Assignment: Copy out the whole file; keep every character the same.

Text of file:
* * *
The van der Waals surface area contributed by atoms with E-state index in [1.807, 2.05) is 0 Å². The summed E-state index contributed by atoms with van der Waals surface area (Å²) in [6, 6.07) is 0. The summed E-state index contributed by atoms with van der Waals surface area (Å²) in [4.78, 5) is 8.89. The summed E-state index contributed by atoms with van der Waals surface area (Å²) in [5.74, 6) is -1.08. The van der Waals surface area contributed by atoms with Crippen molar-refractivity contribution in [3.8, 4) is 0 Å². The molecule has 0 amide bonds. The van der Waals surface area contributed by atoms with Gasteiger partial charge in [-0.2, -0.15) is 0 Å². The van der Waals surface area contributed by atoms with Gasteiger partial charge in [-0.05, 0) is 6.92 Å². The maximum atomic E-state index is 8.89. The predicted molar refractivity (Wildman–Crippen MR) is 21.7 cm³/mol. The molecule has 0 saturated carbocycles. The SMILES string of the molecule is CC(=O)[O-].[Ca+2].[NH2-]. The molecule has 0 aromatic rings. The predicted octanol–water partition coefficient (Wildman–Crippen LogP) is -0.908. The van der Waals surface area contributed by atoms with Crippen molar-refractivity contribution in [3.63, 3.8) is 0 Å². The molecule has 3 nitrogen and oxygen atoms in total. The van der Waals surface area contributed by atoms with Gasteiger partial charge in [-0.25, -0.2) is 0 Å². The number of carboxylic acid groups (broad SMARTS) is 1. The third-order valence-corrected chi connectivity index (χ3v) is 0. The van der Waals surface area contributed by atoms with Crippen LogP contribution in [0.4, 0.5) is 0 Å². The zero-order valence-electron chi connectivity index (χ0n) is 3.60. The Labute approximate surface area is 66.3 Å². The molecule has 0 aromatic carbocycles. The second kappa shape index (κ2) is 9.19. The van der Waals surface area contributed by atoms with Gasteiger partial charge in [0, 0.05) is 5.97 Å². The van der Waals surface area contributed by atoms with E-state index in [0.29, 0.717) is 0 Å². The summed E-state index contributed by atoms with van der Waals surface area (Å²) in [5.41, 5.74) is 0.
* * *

The van der Waals surface area contributed by atoms with E-state index in [1.807, 2.05) is 0 Å². The summed E-state index contributed by atoms with van der Waals surface area (Å²) in [6, 6.07) is 0. The summed E-state index contributed by atoms with van der Waals surface area (Å²) in [4.78, 5) is 8.89. The summed E-state index contributed by atoms with van der Waals surface area (Å²) in [5.74, 6) is -1.08. The van der Waals surface area contributed by atoms with Crippen molar-refractivity contribution in [3.8, 4) is 0 Å². The molecule has 0 amide bonds. The van der Waals surface area contributed by atoms with Gasteiger partial charge in [-0.2, -0.15) is 0 Å². The van der Waals surface area contributed by atoms with Gasteiger partial charge in [-0.05, 0) is 6.92 Å². The maximum atomic E-state index is 8.89. The predicted molar refractivity (Wildman–Crippen MR) is 21.7 cm³/mol. The molecule has 0 saturated carbocycles. The SMILES string of the molecule is CC(=O)[O-].[Ca+2].[NH2-]. The molecule has 0 aromatic rings. The predicted octanol–water partition coefficient (Wildman–Crippen LogP) is -0.908. The van der Waals surface area contributed by atoms with Crippen molar-refractivity contribution in [3.63, 3.8) is 0 Å². The molecule has 3 nitrogen and oxygen atoms in total. The van der Waals surface area contributed by atoms with Gasteiger partial charge in [-0.25, -0.2) is 0 Å². The number of carboxylic acid groups (broad SMARTS) is 1. The third-order valence-corrected chi connectivity index (χ3v) is 0. The van der Waals surface area contributed by atoms with Crippen LogP contribution in [0.4, 0.5) is 0 Å². The zero-order valence-electron chi connectivity index (χ0n) is 3.60. The Labute approximate surface area is 66.3 Å². The molecule has 0 aromatic carbocycles. The second kappa shape index (κ2) is 9.19. The van der Waals surface area contributed by atoms with Gasteiger partial charge in [0, 0.05) is 5.97 Å². The van der Waals surface area contributed by atoms with E-state index in [0.29, 0.717) is 0 Å². The summed E-state index contributed by atoms with van der Waals surface area (Å²) in [5.41, 5.74) is 0.